2019 34th IEEE/ACM International Conference on Automated Software Engineering (ASE)

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CLCDSA: Cross Language Code Clone Detection using Syntactical Features and API Documentation
Kawser Wazed Nafi | Tonny Shekha Kar | Banani Roy | Chanchal K. Roy | Kevin A. Schneider

Software clones are detrimental to software maintenance and evolution and as a result many clone detectors have been proposed. These tools target clone detection in software applications written in a single programming language. However, a software application may be written in different languages for different platforms to improve the application's platform compatibility and adoption by users of different platforms. Cross language clones (CLCs) introduce additional challenges when maintaining multi-platform applications and would likely go undetected using existing tools. In this paper, we propose CLCDSA, a cross language clone detector which can detect CLCs without extensive processing of the source code and without the need to generate an intermediate representation. The proposed CLCDSA model analyzes different syntactic features of source code across different programming languages to detect CLCs. To support large scale clone detection, the CLCDSA model uses an action filter based on cross language API call similarity to discard non-potential clones. The design methodology of CLCDSA is two-fold: (a) it detects CLCs on the fly by comparing the similarity of features, and (b) it uses a deep neural network based feature vector learning model to learn the features and detect CLCs. Early evaluation of the model observed an average precision, recall and F-measure score of 0.55, 0.86, and 0.64 respectively for the first phase and 0.61, 0.93, and 0.71 respectively for the second phase which indicates that CLCDSA outperforms all available models in detecting cross language clones.

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Learning from Examples to Find Fully Qualified Names of API Elements in Code Snippets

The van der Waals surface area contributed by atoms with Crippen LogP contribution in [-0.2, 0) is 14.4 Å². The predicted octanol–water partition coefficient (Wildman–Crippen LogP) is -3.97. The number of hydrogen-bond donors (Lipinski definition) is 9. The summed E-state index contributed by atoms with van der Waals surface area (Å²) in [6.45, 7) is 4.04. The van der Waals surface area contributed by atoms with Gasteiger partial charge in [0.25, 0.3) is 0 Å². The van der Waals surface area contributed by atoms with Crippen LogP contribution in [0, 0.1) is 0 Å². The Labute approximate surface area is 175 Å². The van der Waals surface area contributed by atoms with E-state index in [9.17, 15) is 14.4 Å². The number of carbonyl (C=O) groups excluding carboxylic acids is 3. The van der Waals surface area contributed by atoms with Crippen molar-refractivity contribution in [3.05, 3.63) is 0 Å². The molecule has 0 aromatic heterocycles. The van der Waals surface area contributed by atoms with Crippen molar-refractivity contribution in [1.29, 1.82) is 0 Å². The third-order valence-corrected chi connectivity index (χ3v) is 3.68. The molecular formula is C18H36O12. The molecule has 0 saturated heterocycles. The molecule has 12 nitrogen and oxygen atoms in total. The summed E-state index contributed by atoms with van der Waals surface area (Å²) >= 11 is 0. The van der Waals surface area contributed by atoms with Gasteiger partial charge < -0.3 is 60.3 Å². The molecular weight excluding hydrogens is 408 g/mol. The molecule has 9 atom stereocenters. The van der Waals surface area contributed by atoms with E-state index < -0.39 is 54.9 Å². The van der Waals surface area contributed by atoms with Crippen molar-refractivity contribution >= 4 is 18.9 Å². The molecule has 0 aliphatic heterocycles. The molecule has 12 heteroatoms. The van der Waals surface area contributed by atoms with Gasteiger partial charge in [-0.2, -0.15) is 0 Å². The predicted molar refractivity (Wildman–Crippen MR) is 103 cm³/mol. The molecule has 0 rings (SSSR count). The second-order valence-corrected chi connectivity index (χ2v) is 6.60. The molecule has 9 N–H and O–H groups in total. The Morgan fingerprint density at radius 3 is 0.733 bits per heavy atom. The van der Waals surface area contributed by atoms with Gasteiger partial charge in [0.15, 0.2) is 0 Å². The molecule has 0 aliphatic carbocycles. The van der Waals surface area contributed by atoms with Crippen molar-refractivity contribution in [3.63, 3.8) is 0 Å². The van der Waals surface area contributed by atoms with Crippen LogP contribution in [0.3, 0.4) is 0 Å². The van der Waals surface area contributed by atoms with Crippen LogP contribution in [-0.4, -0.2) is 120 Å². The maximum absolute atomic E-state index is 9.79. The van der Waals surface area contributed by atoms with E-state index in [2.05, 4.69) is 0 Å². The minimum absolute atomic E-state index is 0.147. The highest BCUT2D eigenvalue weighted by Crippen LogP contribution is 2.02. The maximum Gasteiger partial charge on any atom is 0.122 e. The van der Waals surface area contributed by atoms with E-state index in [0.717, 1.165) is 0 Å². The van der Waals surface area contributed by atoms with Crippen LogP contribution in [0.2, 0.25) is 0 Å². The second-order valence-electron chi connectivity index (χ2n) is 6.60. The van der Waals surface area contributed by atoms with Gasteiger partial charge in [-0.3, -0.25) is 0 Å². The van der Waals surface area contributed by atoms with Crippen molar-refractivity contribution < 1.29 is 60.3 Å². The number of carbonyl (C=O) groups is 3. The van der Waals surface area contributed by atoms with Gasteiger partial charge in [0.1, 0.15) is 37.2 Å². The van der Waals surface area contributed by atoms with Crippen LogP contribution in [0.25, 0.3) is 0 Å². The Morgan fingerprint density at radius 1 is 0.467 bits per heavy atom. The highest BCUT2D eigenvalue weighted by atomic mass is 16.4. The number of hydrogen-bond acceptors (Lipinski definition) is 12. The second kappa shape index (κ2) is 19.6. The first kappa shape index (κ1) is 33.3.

C M Khaled Saifullah | Muhammad Asaduzzaman | Chanchal K. Roy

Developers often reuse code snippets from online forums, such as Stack Overflow, to learn API usages of software frameworks or libraries. These code snippets often contain ambiguous undeclared external references. Such external references make it difficult to learn and use those APIs correctly. In particular, reusing code snippets containing such ambiguous undeclared external references requires significant manual efforts and expertise to resolve them. Manually resolving fully qualified names (FQN) of API elements is a non-trivial task. In this paper, we propose a novel context-sensitive technique, called COSTER, to resolve FQNs of API elements in such code snippets. The proposed technique collects locally specific source code elements as well as globally related tokens as the context of FQNs, calculates likelihood scores, and builds an occurrence likelihood dictionary (OLD). Given an API element as a query, COSTER captures the context of the query API element, matches that with the FQNs of API elements stored in the OLD, and rank those matched FQNs leveraging three different scores: likelihood, context similarity, and name similarity scores. Evaluation with more than 600K code examples collected from GitHub and two different Stack Overflow datasets shows that our proposed technique improves precision by 4-6% and recall by 3-22% compared to state-of-the-art techniques. The proposed technique significantly reduces the training time compared to the StatType, a state-of-the-art technique, without sacrificing accuracy. Extensive analyses on results demonstrate the robustness of the proposed technique.